A bit of bullying here and there but the concubine knows it is just talk because the concubine has already received the wife's blessings.

Both the concubine (Iran) and the wife (Israel) are happy with the disintegration of Iraq. They are both partying up north with the Kurds and have hired Talabani and his lover Barazani, for a special folk dance whilst his boys clean out Kirkuk of Arabs and Turkmen.

The macho Master is stuck in a quagmire and they both know it. But like any macho,he will ultimately please-He will continue his ethnic cleansing helped by both the Iranian concubine and the Israeli Wife.

And as one Iranian blogger named the "king of bloggers" summed it up beautifully well to Haaretz :"The Iranians remember that the Palestinians supported Saddam Hussein when he fought against Iran. And some also remember that Israel tried to transfer arms to Iran in the Iran-Contra episode, and that's something in Israel's favor."

He adds: "You have to distinguish between rhetoric and actions. Iran has no desire to destroy Israel. If it did, Tehran would have permitted Hezbollah to use long-range rockets against Tel Aviv in the last war. Ahmadinejad is not Hitler. The one who controls the army is Khamenei, and he is not pleased by Ahmadinejad's declarations. Iran and Israel have a common interest: They live in a region controlled by Sunni Muslims." (full article here)

The bullying of the Master is for domestic use so he can remind his dutiful kids back home that he is still in charge.

And who is Iraq in all of this ?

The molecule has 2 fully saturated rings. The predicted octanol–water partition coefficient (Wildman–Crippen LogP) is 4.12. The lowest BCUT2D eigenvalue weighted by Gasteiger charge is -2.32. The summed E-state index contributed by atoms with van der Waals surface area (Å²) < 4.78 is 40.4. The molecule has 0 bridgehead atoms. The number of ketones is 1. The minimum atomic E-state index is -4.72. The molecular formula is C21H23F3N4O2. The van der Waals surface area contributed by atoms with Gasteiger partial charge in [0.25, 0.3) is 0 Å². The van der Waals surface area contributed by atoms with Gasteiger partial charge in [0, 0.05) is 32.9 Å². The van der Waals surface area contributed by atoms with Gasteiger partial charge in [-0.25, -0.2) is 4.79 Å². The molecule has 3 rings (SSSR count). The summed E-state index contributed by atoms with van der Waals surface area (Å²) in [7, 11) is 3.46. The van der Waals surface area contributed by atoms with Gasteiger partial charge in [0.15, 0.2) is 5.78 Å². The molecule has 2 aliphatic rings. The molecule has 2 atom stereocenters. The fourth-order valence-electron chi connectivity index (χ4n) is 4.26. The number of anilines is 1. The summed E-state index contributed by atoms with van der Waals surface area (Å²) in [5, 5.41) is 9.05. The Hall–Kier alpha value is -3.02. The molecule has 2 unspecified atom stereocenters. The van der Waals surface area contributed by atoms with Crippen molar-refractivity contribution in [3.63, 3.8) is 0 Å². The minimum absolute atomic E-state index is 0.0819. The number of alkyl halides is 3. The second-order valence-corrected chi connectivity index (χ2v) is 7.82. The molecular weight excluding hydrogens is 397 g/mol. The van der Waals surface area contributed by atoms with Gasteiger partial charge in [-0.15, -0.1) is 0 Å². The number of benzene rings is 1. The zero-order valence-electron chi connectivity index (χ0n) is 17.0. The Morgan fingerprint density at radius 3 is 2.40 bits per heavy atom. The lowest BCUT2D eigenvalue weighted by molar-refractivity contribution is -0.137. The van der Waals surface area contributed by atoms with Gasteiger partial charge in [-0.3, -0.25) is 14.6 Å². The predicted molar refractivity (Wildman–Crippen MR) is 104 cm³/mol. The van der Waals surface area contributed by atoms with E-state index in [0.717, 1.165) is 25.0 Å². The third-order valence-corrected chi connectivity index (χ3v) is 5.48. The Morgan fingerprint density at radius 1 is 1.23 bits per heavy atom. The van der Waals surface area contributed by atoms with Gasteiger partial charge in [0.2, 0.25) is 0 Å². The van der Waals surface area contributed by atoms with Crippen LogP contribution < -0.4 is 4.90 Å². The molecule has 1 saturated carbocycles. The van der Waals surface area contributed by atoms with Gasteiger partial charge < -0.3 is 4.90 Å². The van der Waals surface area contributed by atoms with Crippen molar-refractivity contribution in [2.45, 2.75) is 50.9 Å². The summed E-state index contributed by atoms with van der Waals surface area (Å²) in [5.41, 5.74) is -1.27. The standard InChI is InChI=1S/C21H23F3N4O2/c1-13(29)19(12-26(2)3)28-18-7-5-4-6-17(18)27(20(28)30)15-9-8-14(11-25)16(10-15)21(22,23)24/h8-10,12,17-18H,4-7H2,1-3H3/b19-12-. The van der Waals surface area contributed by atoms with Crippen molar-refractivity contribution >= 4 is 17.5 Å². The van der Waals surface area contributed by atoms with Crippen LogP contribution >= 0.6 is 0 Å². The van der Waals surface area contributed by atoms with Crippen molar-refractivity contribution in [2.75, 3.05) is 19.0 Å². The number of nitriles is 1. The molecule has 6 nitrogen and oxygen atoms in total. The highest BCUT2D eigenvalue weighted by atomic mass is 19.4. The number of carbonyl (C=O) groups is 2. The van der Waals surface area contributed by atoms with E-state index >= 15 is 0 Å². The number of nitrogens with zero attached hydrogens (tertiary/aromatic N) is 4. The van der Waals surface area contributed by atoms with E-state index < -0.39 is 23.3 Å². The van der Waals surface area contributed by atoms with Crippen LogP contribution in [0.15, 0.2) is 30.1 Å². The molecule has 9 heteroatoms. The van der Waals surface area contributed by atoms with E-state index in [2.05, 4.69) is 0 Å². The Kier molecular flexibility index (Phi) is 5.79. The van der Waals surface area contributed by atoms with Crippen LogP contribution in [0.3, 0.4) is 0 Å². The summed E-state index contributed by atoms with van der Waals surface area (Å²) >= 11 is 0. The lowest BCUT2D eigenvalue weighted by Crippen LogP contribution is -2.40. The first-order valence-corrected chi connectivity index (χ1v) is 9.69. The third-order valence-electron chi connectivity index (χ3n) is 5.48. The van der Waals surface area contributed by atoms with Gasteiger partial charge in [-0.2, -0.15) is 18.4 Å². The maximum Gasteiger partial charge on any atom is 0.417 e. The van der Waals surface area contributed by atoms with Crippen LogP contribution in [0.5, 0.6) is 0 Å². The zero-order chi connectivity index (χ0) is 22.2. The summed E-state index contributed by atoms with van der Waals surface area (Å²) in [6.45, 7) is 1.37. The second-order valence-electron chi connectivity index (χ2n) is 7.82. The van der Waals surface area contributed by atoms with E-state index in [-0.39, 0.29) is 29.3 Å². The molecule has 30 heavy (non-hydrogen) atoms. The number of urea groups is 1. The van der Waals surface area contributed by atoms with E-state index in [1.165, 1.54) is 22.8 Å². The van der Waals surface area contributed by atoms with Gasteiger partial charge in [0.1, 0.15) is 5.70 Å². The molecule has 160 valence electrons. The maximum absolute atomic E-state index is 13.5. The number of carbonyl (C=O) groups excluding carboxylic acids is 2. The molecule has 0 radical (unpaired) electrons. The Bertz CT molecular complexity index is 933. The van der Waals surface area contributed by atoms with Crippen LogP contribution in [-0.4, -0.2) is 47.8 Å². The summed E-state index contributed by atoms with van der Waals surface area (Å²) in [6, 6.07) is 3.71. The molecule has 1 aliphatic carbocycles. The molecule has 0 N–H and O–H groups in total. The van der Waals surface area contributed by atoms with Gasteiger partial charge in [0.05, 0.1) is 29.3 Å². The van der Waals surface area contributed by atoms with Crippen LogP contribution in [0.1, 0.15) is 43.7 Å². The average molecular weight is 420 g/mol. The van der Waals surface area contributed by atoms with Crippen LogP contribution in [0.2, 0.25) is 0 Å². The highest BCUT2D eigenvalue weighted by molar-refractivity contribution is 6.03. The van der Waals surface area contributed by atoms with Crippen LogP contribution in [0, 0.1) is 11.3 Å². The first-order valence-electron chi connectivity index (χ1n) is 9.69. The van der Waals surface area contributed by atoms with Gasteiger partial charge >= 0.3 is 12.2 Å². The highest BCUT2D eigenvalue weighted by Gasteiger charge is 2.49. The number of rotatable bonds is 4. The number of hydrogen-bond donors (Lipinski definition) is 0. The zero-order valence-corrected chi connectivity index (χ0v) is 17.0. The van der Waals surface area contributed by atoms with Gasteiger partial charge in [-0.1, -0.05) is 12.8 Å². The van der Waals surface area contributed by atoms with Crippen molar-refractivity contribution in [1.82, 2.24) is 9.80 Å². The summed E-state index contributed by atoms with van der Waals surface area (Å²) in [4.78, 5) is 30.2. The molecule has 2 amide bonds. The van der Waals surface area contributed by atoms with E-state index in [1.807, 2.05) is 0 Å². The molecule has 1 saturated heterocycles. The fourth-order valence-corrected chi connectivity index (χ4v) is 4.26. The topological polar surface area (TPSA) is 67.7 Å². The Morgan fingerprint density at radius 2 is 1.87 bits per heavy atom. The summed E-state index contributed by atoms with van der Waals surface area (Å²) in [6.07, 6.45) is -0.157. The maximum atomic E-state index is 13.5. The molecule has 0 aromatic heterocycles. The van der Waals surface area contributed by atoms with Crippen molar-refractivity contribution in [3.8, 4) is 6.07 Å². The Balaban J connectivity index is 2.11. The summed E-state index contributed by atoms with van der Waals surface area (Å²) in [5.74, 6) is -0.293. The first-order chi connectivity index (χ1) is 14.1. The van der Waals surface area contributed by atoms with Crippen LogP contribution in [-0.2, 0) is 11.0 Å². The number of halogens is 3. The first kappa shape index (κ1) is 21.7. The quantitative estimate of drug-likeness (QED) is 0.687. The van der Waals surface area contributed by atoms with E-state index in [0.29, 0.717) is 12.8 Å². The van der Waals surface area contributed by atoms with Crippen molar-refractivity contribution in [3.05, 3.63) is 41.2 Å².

She is the woman who was highly coveted but difficult to approach - the "Femme Fatale" if you wish.
She had seen it before from the times of Babylon through the Moguls, the Ottomans and the Brits. She was old enough to know better. She had to be decapitated by the threes in one. The fatal blow was a must.
And as Saddam used to say:"Our nation has a message.That it why it can never be an average nation. Throughout history, our nation has either soared to the heights or fallen into the abyss through the envy, conspiracy and enmity of others."

Got it now ? A brief resume of the Iraqi political orgy.

So when I read that Saudi Arabia (one of the mistresses) is the cause of sectarianism in the Middle East, I can't but laugh. Saudi Arabia and her sisters care about their privileged positions, they care about their little thrones , they will not budge and create anything, trust me on this one.
Yet,this is what a good deal of the "alternative" "thinkers" like to push forward.
Understandably so, being the good children of Papa Chomsky. Some were even disappointed that Saudi Arabia managed to broker a truce and an agreement between the Palestinians.
They were in fact echoing Tzipi Livni concerns and anxieties, albeit from the other side of the fence/wall.

Back to Baghdad and the "security crackdown."
As I mentioned the "sunni" areas are totally under siege. I called Khaled.